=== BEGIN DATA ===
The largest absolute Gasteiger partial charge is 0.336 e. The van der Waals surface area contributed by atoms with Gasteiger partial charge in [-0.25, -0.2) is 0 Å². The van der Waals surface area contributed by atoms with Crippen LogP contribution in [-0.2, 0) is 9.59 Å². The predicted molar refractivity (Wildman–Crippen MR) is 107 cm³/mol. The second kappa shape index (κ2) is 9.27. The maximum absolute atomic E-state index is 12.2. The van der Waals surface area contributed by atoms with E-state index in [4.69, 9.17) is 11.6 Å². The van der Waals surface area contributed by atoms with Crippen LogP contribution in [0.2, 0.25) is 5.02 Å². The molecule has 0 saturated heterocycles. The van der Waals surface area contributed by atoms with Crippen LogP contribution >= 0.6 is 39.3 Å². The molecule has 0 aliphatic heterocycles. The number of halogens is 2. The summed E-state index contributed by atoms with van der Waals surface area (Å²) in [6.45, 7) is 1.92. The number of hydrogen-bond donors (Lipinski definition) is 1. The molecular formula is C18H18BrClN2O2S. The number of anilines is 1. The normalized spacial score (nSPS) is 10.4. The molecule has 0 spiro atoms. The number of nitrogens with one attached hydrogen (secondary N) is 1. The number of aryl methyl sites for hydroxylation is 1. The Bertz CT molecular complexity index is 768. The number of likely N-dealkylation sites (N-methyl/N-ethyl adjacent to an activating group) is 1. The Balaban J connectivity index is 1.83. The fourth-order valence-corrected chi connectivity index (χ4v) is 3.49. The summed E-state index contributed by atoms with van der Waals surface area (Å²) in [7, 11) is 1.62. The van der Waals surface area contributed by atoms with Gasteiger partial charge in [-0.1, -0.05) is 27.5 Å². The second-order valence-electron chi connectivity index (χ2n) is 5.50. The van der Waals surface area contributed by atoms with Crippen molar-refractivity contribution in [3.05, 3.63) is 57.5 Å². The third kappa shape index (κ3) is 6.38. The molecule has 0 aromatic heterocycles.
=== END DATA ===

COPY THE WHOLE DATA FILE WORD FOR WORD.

The largest absolute Gasteiger partial charge is 0.336 e. The van der Waals surface area contributed by atoms with Gasteiger partial charge in [-0.25, -0.2) is 0 Å². The van der Waals surface area contributed by atoms with Crippen LogP contribution in [-0.2, 0) is 9.59 Å². The predicted molar refractivity (Wildman–Crippen MR) is 107 cm³/mol. The second kappa shape index (κ2) is 9.27. The maximum absolute atomic E-state index is 12.2. The van der Waals surface area contributed by atoms with E-state index in [4.69, 9.17) is 11.6 Å². The van der Waals surface area contributed by atoms with Crippen LogP contribution in [0.2, 0.25) is 5.02 Å². The molecule has 0 saturated heterocycles. The van der Waals surface area contributed by atoms with Crippen LogP contribution >= 0.6 is 39.3 Å². The molecule has 0 aliphatic heterocycles. The number of halogens is 2. The summed E-state index contributed by atoms with van der Waals surface area (Å²) in [6.45, 7) is 1.92. The number of hydrogen-bond donors (Lipinski definition) is 1. The molecular formula is C18H18BrClN2O2S. The number of anilines is 1. The normalized spacial score (nSPS) is 10.4. The molecule has 0 spiro atoms. The number of nitrogens with one attached hydrogen (secondary N) is 1. The number of aryl methyl sites for hydroxylation is 1. The Bertz CT molecular complexity index is 768. The number of likely N-dealkylation sites (N-methyl/N-ethyl adjacent to an activating group) is 1. The Balaban J connectivity index is 1.83. The fourth-order valence-corrected chi connectivity index (χ4v) is 3.49. The summed E-state index contributed by atoms with van der Waals surface area (Å²) in [7, 11) is 1.62. The van der Waals surface area contributed by atoms with Gasteiger partial charge in [-0.1, -0.05) is 27.5 Å². The second-order valence-electron chi connectivity index (χ2n) is 5.50. The van der Waals surface area contributed by atoms with Crippen molar-refractivity contribution in [3.05, 3.63) is 57.5 Å². The third kappa shape index (κ3) is 6.38. The molecule has 0 aromatic heterocycles.